06. The Agonizing Guilt of Relief (Last Days of a Ready-Made Victim) – Paul Michael Anderson
07. The Black Crow of Boddinstraße – Emily B. Cataneo
08. A Flash of Red – Erinn L. Kemper
09. Red Runner vs. The Surgeon, Issue 18 – Jessica May Lin
10. The Dead Collection – Mercedes M. Yardley
11. Watch Me – Meghan Arcuri
12. The Bigger Bedroom – Josh Malerman
13. That Perilous Stuff – Scott Edelman
14. Know Your Code – Ramsey Campbell
15. 3-Dot People – Gene O’Neill
16. Silver Thread, Hammer Ring – Gary A. Braunbeck
17. Those Who Watch From on High – Eric J. Guignard
18. Blood Dust – Max Booth III
19. The Offering on the Hill – Richard Thomas
20. The Whipping Girls – Damien Angelica Walters
21. Seconds – Jack Ketchum

Poetry:
01. Fair – P. Gardner Goldsmith
02. Fail-Safe – Jonathan Balog
03. Folie à Deux – Sydney Leigh
04. Reflecting on Reflections – Bruce Boston
05. Mirror Image – Marge Simon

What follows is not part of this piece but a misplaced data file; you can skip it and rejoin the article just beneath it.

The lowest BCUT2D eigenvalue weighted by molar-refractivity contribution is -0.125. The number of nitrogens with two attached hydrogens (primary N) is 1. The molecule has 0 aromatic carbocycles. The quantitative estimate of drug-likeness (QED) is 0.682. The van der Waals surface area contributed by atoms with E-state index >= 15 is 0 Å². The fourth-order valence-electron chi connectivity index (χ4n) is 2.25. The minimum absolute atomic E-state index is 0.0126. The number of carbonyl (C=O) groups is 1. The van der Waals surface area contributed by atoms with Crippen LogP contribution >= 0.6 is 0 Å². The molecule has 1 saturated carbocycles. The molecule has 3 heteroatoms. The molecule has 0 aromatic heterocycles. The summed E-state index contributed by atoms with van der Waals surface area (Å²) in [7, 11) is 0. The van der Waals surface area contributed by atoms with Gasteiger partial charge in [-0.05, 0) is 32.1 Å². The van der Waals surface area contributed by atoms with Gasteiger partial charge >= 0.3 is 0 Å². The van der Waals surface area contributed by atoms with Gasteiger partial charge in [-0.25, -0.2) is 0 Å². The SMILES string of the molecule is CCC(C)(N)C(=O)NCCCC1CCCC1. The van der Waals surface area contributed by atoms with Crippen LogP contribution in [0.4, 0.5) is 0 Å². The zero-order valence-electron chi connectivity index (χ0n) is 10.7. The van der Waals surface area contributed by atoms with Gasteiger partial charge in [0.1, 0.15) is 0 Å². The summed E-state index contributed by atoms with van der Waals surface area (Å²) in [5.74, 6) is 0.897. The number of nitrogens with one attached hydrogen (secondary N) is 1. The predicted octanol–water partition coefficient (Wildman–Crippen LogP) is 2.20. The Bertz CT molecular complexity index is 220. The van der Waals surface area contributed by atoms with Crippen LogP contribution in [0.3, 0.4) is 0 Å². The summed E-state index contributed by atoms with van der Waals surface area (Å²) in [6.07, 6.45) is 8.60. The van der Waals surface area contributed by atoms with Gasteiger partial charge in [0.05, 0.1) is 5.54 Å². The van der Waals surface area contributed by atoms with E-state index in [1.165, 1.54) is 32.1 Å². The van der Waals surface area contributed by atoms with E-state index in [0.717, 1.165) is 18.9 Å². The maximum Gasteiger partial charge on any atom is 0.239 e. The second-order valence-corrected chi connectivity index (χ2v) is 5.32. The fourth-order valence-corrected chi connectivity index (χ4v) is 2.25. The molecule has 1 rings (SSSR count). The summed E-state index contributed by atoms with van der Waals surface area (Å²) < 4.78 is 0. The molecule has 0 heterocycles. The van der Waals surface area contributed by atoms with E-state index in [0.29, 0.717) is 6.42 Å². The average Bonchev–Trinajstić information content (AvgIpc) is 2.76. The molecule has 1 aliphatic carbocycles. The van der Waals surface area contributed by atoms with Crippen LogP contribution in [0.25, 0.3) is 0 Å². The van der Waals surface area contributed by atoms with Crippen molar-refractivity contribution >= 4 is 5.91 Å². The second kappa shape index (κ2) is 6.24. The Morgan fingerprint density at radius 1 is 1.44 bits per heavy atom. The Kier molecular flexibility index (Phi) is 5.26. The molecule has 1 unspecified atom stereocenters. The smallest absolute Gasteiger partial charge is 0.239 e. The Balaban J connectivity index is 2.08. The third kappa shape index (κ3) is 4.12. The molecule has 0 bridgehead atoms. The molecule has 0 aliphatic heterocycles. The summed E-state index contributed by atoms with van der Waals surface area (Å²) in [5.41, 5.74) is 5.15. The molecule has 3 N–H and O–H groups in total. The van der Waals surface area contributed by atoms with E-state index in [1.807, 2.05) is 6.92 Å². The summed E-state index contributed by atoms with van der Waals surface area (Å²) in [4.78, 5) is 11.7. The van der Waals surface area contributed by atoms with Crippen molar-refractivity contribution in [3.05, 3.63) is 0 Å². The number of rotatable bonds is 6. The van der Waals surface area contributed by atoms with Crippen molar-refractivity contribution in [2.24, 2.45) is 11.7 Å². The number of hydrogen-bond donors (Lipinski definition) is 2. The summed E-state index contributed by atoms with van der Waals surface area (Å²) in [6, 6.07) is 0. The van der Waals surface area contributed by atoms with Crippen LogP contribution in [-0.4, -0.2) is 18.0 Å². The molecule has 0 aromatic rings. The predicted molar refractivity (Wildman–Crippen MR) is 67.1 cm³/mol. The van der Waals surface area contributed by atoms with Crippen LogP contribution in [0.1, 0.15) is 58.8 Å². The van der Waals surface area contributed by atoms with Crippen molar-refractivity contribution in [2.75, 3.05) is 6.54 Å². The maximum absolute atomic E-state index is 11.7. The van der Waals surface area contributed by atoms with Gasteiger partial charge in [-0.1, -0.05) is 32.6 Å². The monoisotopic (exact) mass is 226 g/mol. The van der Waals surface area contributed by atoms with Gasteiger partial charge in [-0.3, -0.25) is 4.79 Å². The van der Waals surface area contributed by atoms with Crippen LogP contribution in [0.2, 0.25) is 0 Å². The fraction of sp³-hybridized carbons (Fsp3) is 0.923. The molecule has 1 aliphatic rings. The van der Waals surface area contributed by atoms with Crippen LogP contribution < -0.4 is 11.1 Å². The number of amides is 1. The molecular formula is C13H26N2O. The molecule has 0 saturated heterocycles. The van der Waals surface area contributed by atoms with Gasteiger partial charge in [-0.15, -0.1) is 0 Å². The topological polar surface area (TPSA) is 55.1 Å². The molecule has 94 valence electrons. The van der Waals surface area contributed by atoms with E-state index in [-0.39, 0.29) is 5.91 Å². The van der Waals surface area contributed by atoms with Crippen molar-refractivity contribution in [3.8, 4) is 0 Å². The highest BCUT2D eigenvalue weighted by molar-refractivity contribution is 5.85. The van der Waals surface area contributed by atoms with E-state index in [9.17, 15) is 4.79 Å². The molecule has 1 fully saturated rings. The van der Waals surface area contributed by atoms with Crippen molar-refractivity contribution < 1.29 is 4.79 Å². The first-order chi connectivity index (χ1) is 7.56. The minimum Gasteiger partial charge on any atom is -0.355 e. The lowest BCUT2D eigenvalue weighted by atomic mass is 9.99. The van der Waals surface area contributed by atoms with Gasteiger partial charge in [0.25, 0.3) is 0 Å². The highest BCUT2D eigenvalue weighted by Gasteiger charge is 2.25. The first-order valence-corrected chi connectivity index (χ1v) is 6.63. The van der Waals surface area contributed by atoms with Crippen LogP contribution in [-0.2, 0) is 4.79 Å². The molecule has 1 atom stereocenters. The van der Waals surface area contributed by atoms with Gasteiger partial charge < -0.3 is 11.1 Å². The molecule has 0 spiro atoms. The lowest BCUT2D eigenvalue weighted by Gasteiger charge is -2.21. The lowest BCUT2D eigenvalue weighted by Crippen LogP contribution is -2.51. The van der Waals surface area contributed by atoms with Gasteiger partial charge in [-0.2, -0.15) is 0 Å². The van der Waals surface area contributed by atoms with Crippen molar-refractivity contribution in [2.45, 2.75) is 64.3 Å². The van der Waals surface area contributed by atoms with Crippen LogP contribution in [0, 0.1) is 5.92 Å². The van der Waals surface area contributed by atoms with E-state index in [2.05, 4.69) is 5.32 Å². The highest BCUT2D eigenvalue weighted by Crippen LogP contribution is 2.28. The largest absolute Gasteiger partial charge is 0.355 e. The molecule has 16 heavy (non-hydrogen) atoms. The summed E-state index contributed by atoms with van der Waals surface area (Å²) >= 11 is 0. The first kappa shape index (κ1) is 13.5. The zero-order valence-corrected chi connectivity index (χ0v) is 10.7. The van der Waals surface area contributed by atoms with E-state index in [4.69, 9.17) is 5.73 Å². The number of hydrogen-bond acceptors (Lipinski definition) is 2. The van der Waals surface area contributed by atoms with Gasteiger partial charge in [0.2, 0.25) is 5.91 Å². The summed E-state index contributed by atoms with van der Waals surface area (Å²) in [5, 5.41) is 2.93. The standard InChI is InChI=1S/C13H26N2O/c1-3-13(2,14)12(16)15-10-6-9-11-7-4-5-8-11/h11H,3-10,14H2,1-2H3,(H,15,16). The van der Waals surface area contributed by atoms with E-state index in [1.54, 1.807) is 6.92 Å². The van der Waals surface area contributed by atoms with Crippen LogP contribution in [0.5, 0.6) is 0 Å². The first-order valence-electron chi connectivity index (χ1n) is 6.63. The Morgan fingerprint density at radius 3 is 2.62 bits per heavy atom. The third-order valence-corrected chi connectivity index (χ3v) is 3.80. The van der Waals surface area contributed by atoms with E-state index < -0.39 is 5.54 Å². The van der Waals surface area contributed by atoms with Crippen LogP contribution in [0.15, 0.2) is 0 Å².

06. Black River #1 – Elizabeth Massie
07. Prescience – Rose Blackthorn
08. The Speed of Sound – Ciarán Parkes
09. Welcome Home, Darling – Stephanie M. Wytovich
10. Whisper #1 (A Warning) – Erik T. Johnson
11. Whisper #2 (A Prophecy) – Erik T. Johnson
12. Put Me to Dream -Stephanie M. Wytovich
13. Recognizing Trees – Ciarán Parkes
14. Arbitration – Rose Blackthorn
15. Black River #2 – Elizabeth Massie
16. Reflections Through the Raven’s Eye – Marge Simon
17. Beyond Symmetry – Bruce Boston
18. Folie à Plusieurs – Sydney Leigh
19. Insomnia in Reverse – Jonathan Balog
20. Promise – P. Gardner Goldsmith

Yeah, it’s going to rock.

The Library of the Dead

Also available, as an addition to this campaign, is the signed / limited hardback of The Library of the Dead, illustrated in color by GAK. Scroll down toward the end of the campaign page for more information on how to reserve your copy. Similar to the other Written Backwards signed limited hardback editions, only 200 will be made. This anthology of entirely new fiction includes collaborative work by Mary SanGiovanni and Brian Keene, Christopher Golden and Tim Lebbon, and stories by Gary A. Braunbeck, Weston Ochse, Yvonne Navarro, Gene O’Neill, Erinn L. Kemper, Chris Marrs, Michael McBride, Lucy A. Snyder, Kealan Patrick Burke, Sydney Leigh, Rena Mason, and starts off with an introduction/novelette by Norman Partridge. The stories within are interconnected by a piece called “The Librarian” by editor Michael Bailey.